NTT Data plans to adopt immersion cooling, after completing a successful test of LiquidStack’s two-phase immersion systems at a data center in Japan.
From March to April 2022, NTT’s Mitaka Data Center East ran network and server equipment in a Liquid two-phase immersion tank, and found the IT kit ran stably, using 97 percent less cooling energy than a traditional cooling system. NTT says it will now work toward using immersion cooling systems for energy-saving data center services during 2023.
Other companies involved in the test included Mitsubishi, Dell, Cisco, Nvidia, Intel, 3M and HPC Systems.
NTT Data has data centers around the world, with facilities recently opened in Mumbai London, Oregon, Illinois, and California, and plans announced in Spain Arizona, Jakarta, Indonesia, and Ho Chi Minh City, Vietnam. The company plans to reduce greenhouse gas emissions by 80 percent by 2030 and be carbon neutral by 2040, and now says that 2-phase immersion cooling will be a tool to help achieve that.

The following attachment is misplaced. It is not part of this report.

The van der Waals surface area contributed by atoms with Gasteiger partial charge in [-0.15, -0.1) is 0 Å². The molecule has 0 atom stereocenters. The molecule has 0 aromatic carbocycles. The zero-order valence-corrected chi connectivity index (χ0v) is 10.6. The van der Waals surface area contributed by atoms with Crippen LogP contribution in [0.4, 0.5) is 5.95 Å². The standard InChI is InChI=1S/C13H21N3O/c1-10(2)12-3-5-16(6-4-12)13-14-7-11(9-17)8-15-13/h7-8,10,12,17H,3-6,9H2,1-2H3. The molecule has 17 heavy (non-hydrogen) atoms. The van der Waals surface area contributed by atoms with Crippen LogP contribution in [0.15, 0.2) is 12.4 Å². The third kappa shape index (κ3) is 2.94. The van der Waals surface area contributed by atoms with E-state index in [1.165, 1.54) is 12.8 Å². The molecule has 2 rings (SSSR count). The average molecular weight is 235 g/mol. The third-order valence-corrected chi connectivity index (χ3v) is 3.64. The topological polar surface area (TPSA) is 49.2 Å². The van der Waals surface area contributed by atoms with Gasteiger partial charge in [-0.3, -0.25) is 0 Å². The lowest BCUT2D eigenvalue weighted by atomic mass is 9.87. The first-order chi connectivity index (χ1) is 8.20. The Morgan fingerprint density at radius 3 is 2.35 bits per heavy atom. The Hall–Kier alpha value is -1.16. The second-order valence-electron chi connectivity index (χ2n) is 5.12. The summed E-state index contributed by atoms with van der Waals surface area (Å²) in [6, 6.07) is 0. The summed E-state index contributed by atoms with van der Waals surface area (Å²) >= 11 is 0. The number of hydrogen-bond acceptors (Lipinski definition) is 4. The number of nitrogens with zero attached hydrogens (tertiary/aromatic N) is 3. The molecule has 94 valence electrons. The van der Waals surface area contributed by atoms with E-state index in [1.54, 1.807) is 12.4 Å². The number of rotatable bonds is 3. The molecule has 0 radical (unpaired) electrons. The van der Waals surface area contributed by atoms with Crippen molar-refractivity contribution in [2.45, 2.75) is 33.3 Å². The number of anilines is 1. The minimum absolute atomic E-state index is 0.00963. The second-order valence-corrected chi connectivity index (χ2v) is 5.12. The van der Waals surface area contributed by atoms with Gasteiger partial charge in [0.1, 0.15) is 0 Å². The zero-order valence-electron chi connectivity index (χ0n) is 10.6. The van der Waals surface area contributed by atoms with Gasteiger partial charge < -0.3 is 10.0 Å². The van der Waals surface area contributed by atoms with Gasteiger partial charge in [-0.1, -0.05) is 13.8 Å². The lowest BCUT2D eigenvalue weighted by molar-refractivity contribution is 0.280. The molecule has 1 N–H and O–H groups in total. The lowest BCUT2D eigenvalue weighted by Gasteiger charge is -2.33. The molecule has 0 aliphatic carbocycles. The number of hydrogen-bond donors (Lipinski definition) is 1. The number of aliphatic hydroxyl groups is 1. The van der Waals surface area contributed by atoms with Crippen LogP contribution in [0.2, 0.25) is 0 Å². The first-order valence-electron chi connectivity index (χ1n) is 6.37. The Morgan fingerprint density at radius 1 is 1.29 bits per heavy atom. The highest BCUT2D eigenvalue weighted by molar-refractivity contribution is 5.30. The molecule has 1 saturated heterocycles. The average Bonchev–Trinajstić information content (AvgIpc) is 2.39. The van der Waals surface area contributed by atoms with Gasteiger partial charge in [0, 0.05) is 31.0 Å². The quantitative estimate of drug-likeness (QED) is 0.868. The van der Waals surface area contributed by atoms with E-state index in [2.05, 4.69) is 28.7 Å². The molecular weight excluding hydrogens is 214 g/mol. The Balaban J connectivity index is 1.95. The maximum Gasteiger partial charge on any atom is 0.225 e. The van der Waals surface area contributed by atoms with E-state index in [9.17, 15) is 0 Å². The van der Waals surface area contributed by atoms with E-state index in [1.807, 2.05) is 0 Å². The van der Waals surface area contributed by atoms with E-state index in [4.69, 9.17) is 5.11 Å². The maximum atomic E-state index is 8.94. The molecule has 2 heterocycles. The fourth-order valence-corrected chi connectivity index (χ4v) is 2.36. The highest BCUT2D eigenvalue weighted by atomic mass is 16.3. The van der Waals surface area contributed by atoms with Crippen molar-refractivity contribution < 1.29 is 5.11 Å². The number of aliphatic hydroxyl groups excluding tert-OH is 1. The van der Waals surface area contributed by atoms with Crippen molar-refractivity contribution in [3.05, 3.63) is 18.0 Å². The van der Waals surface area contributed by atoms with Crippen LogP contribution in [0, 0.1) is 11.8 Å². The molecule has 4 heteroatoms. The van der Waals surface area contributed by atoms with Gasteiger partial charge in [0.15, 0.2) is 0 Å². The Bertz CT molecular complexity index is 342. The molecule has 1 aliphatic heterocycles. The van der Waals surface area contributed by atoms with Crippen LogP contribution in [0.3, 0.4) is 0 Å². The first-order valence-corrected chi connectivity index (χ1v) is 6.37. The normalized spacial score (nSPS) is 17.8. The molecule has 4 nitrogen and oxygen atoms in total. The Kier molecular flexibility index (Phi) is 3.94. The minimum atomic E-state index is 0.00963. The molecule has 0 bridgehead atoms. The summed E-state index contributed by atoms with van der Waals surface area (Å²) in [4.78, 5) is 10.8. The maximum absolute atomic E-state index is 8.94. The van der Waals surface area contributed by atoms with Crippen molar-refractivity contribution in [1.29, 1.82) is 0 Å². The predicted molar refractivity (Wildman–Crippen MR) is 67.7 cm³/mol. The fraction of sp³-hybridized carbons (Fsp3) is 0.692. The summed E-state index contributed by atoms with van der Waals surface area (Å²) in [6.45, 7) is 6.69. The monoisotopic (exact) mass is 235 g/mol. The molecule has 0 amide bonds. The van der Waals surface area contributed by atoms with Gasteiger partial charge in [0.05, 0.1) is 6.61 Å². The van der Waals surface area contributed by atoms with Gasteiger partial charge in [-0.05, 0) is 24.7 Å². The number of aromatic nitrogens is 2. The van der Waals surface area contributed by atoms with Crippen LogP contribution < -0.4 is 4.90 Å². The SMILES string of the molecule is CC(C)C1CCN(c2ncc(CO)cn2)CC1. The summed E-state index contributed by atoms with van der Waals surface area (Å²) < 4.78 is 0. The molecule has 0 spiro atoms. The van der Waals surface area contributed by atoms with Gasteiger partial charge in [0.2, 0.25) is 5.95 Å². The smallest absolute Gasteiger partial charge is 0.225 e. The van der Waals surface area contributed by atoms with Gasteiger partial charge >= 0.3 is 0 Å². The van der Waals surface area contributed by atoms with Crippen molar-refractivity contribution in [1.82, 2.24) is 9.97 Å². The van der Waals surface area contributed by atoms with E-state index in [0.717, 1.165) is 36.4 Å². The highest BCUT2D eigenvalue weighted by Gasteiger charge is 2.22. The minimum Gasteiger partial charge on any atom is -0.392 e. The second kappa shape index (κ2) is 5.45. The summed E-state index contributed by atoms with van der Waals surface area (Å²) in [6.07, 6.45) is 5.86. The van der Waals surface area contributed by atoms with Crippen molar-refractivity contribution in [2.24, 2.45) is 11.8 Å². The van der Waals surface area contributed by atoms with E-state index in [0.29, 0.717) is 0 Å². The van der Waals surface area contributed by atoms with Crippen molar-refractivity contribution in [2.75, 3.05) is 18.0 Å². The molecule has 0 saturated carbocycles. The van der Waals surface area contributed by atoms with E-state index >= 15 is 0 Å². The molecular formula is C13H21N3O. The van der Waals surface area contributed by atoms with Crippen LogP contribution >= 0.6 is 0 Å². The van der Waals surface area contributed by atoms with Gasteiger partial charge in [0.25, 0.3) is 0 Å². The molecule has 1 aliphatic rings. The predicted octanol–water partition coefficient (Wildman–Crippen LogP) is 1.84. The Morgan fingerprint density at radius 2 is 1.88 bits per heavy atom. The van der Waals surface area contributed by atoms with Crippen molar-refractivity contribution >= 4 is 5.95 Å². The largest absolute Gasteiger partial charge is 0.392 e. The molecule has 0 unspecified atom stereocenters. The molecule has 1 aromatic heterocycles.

The Mitaka test used two LiquidStack Data Tank units and achieved an estimated partial PUE of 1.07. NTT reached its figure of 97 percent saving on cooling energy by comparing that with a notional average PUE figure of 1.7.
Immersion cooling uses liquid, which carries away heat more efficiently than air – and also allows that liquid to boil, taking away more heat energy. Liquid cooling proponents argue that the technique reduces energy waste, and also allows equipment to operate more quietly and reliably without fans, more densely packed, and in a more closely controlled environment.
The units were delivered on March 9 and operated till April 28, 2022, using a simulated load. Equipment from Mitsubishi, Dell, Cisco, Nvidia, and Intel were used, along with a low-GWP cooling fluid from 3M.
The adoption and rollout won’t happen overnight. Next, NTT plans to build a dedicated immersion machine room in its data center, and use it for in-house work by the end of FY2023. At this point, the company will develop a “service model” and organize a procurement policy and maintenance system to handle the fact that immersion cooling requires different specifications and modifications.